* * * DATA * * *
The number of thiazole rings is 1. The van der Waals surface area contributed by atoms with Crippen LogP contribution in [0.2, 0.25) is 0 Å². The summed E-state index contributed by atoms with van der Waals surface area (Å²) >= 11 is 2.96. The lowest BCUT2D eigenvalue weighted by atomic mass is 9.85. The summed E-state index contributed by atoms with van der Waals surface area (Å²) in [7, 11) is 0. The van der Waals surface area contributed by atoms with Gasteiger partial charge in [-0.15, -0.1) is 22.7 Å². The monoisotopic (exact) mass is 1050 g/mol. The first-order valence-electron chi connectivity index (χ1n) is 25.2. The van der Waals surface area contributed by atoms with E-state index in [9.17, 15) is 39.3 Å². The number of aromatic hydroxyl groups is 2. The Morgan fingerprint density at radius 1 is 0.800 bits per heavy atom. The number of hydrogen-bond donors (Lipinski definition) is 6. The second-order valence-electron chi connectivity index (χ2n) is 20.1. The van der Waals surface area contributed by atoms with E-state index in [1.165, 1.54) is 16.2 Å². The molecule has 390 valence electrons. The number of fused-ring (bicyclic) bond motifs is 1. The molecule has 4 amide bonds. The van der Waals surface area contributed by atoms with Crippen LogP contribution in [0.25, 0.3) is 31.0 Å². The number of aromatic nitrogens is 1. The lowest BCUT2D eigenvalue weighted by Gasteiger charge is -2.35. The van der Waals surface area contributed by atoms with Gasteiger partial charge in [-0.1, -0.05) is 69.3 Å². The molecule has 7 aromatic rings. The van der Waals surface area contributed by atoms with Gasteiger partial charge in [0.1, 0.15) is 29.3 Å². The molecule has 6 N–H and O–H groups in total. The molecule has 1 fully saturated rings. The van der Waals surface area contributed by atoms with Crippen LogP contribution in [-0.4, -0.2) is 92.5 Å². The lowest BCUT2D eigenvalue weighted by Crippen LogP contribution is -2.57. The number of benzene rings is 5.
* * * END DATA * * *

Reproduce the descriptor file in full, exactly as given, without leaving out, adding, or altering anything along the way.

The number of thiazole rings is 1. The van der Waals surface area contributed by atoms with Crippen LogP contribution in [0.2, 0.25) is 0 Å². The summed E-state index contributed by atoms with van der Waals surface area (Å²) >= 11 is 2.96. The lowest BCUT2D eigenvalue weighted by atomic mass is 9.85. The summed E-state index contributed by atoms with van der Waals surface area (Å²) in [7, 11) is 0. The van der Waals surface area contributed by atoms with Gasteiger partial charge in [-0.15, -0.1) is 22.7 Å². The monoisotopic (exact) mass is 1050 g/mol. The first-order valence-electron chi connectivity index (χ1n) is 25.2. The van der Waals surface area contributed by atoms with E-state index in [9.17, 15) is 39.3 Å². The number of aromatic hydroxyl groups is 2. The Morgan fingerprint density at radius 1 is 0.800 bits per heavy atom. The number of hydrogen-bond donors (Lipinski definition) is 6. The second-order valence-electron chi connectivity index (χ2n) is 20.1. The van der Waals surface area contributed by atoms with E-state index in [1.165, 1.54) is 16.2 Å². The molecule has 390 valence electrons. The number of fused-ring (bicyclic) bond motifs is 1. The molecule has 4 amide bonds. The van der Waals surface area contributed by atoms with Crippen LogP contribution in [0.25, 0.3) is 31.0 Å². The number of aromatic nitrogens is 1. The lowest BCUT2D eigenvalue weighted by Gasteiger charge is -2.35. The van der Waals surface area contributed by atoms with Gasteiger partial charge in [-0.1, -0.05) is 69.3 Å². The molecule has 7 aromatic rings. The van der Waals surface area contributed by atoms with Gasteiger partial charge in [0.1, 0.15) is 29.3 Å². The molecule has 6 N–H and O–H groups in total. The molecule has 1 fully saturated rings. The van der Waals surface area contributed by atoms with Crippen LogP contribution in [-0.4, -0.2) is 92.5 Å². The lowest BCUT2D eigenvalue weighted by Crippen LogP contribution is -2.57. The number of benzene rings is 5.